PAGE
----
We’ve added a new mindmap to our catalogue here. This covers the core of GraphQL. The catalogue contains both the image and a Word representation. The map is built based on a reading of Learning GraphQL by Eve Porcello & Alex Banks on O’Reilly.
Earlier this year, I wrote a short post on Chris Richardson’s book Microservice Patterns (Praise for Microservice Patterns). When I read the book I mind mapped my notes which can be seen at Mindmap Index or access directly here. The mind map is no substitute but should act as a reasonable aide-memoire.
We would highly recommend getting and reading the book.
I have been wading through Eric Evan’s Domain Driven Design Book. As with many design and architecture focussed books I try to mindmap as I go so I have a quick reference resource. The mindmap for this book can be seen below and is linked to the WiseMap version which is dynamic.
In terms of of a review of the book, it contains lots of nuggets of helpful ideas and information but it is a rather heavy going to read. Some points feel over laboured such as the use of consistent language, at times it feels like half the book is dedicated to this one point. Whilst Chapter 14 – Maintaining Model Integrity sounds unadventurous as a chapter, I found this to have a lot of really helpful content such as going into the details Bounded Contexts and so on which is highly relevant to the world of microservices.
When it comes to ensuring I keep up good practises, I try to look at books in areas I think I have a good handle on such as APIs. Why? well it confirms and validates I’m upto date; sometimes another view point can spark ideas on how to make something better, improve an approach or simply understand another way of explaining an idea. The later is important as the key benefit of knowing something is the opportunity to help someone else. Not everyone communicates or understands ideas in the same so this is always helpful.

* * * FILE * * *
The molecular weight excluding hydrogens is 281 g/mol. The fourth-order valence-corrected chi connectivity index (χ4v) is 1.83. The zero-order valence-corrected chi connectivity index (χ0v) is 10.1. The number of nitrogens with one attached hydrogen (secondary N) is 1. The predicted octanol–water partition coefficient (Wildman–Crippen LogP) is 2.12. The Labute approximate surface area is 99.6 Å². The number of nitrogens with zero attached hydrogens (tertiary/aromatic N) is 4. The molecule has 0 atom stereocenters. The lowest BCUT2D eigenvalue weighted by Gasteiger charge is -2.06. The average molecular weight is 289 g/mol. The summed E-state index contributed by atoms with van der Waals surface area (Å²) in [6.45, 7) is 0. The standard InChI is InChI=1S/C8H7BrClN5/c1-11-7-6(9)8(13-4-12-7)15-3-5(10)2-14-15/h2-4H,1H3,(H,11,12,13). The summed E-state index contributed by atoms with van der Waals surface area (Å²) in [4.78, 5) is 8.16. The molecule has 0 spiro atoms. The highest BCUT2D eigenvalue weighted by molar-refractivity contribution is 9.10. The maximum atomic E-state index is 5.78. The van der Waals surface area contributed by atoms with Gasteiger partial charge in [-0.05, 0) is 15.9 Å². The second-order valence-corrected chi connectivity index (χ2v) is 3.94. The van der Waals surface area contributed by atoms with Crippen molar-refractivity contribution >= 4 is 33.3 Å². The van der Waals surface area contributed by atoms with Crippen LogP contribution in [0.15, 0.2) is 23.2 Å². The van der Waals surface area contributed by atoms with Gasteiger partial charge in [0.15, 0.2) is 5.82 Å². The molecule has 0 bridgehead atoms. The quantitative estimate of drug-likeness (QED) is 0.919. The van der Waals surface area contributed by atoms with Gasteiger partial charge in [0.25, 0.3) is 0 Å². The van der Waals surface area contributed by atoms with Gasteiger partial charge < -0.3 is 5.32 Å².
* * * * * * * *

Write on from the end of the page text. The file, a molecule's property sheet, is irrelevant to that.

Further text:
So recently I ran through James Higginbotham’s Designing Great Web API’s book(let). Often when goping through a book I mindmap it so that I can share it, and refer to it as a lit of prompts reminders if necessary. Whilst’s James’ book doesnt reveal anything new or relevatory for anyone working with APIs it does provide a good succinct explination to basic practises. So here is the mindmap:
I have relocated my mindmaps to a new location – WiseMapping which presents the maps in a far more consumable manner than XMind. I’ve setup the links to now bounce through bitly so if things move again the links wont break. The maps available can be found using the following links:
When I read a technical book from cover to cover I usually build a mind map so that I can use it as a memory jogger in the future if I need to return to get key points such as arguments or facts. With the ferstive break I have had time to finish reading Sam Newman’s Building Microservices. The following is a static image, but clicking on it can take you the dynamic site provided through WiseMapping, it does take a moment or two as the map is large (or click here).
Many of the points made in this excellent book are true to software design and development generally, but given a Microservices spin. For example, monitoring and security should be incorporated into any good design.
Been a busy couple of days reviewing submissions for the Oracle Scene Journal as part of the UKOUG. Some really good articles, have been submitted around a broad range of Oracle technologies from core database to mobile and beyond.
I have also been working on a mindmap relating to the IT Solutions from Oracle (ITSO) – you can see previous posts on this including ITSO Mind Mapped here is the latest update which is also available via WiseMap here.
A while back I read the book Psychology of Computer Programming by Gerald Weinberg – something of a seminal text, full of interesting observations on how people and environments can impact productivity of programming. Anyone working within a development environment would probably benefit from reading. But whilst I was reading the book, I did create a mind map of what I was reading which I have made available here.